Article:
The Torah quickly turns to the status of vows made by women. Reflecting the patriarchal assumptions of its time, the Torah addresses the cases of a young woman still living in her father’s household, of a woman who made a vow prior to marriage, and of a woman who is already married at the time of the vow. In each case, the Torah provides a one-day window in which that woman’s father or husband can annul her vow. But once that one-day window closes, the woman’s vow remains in force. Only the vows of a divorced or widowed woman are not subject to any man’s veto. Yet, even that limited veto power maintains the woman’s basic right to make a vow in the first place.
The Talmud and later Jewish tradition, and contemporary Jewish thinkers all the more so, find these laws difficult to reckon with any notion of gender equality. Even the Talmudic rabbis significantly limit the applicability of these laws.
But Joy Ladin sees something else entirely in this passage: a model of how to handle the conflict between an individual’s self-determination and the individual’s responsibility to family.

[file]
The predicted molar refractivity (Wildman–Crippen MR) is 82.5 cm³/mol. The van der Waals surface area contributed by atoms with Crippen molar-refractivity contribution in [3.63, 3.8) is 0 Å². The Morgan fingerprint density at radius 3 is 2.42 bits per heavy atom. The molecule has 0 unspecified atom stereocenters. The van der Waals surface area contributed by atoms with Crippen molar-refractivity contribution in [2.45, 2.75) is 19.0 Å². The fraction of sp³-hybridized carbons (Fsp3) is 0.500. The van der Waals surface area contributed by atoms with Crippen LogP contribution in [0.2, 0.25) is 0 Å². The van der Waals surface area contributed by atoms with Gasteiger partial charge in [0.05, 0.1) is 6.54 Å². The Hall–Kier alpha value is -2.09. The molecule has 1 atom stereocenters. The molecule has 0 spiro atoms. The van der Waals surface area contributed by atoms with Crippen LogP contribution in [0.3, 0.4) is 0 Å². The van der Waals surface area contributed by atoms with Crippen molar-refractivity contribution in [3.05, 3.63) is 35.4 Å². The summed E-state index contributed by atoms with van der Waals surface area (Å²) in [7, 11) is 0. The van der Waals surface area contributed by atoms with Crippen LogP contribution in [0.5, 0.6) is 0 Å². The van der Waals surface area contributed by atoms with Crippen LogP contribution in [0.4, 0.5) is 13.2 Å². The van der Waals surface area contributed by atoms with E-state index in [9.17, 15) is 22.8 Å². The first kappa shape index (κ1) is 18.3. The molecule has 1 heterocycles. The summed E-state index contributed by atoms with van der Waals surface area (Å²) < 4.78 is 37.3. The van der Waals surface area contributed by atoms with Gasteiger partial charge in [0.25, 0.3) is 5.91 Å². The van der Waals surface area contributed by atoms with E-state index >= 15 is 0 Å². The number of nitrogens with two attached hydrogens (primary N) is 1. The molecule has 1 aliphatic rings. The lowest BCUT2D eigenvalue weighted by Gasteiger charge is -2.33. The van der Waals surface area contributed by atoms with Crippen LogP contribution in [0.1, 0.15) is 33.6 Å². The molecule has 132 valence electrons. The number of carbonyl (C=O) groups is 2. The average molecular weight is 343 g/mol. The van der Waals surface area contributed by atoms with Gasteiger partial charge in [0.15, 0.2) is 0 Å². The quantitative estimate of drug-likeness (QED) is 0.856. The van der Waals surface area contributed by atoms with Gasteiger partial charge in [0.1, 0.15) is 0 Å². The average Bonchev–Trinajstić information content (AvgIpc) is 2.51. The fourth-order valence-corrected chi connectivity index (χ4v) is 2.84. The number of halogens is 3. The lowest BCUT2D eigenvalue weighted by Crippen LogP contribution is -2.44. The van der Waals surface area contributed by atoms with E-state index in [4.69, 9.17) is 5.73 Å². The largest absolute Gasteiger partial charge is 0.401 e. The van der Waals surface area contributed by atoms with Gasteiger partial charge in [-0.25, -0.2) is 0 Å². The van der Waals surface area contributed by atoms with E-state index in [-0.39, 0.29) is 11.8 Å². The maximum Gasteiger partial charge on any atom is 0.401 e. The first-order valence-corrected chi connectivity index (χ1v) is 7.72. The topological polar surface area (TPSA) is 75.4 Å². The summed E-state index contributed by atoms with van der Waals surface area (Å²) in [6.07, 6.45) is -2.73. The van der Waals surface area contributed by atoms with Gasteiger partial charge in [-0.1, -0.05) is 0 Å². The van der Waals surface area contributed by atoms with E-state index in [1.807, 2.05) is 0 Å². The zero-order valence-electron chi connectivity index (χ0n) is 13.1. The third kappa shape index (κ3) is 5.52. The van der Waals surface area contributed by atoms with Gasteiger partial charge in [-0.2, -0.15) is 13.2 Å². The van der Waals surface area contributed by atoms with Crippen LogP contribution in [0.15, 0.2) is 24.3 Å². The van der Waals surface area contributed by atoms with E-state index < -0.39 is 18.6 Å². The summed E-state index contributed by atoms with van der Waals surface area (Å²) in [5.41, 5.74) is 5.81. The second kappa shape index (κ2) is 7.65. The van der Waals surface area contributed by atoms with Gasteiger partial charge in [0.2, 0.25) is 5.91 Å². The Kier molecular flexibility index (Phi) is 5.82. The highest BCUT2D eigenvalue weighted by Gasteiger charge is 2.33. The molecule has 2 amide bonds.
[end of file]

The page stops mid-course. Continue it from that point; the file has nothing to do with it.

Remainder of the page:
Ladin experienced such a conflict during her gender transition. Married with children, her family struggled to understand the person she was becoming, how things had gotten to the point where she could no longer go on under her male identity. It led to a divorce and estrangement that was painful and confusing for all parties.
During this struggle, Ladin encountered two contradictory approaches to this problem. One, from supporters of transgender rights, argued that people’s right to determine their own identities overrode any concern about how that determination would impact their families. Opponents said the opposite: that transgender people must be willing to sacrifice themselves, to continue to live as the person everyone assumed them to be, for the sake of their families.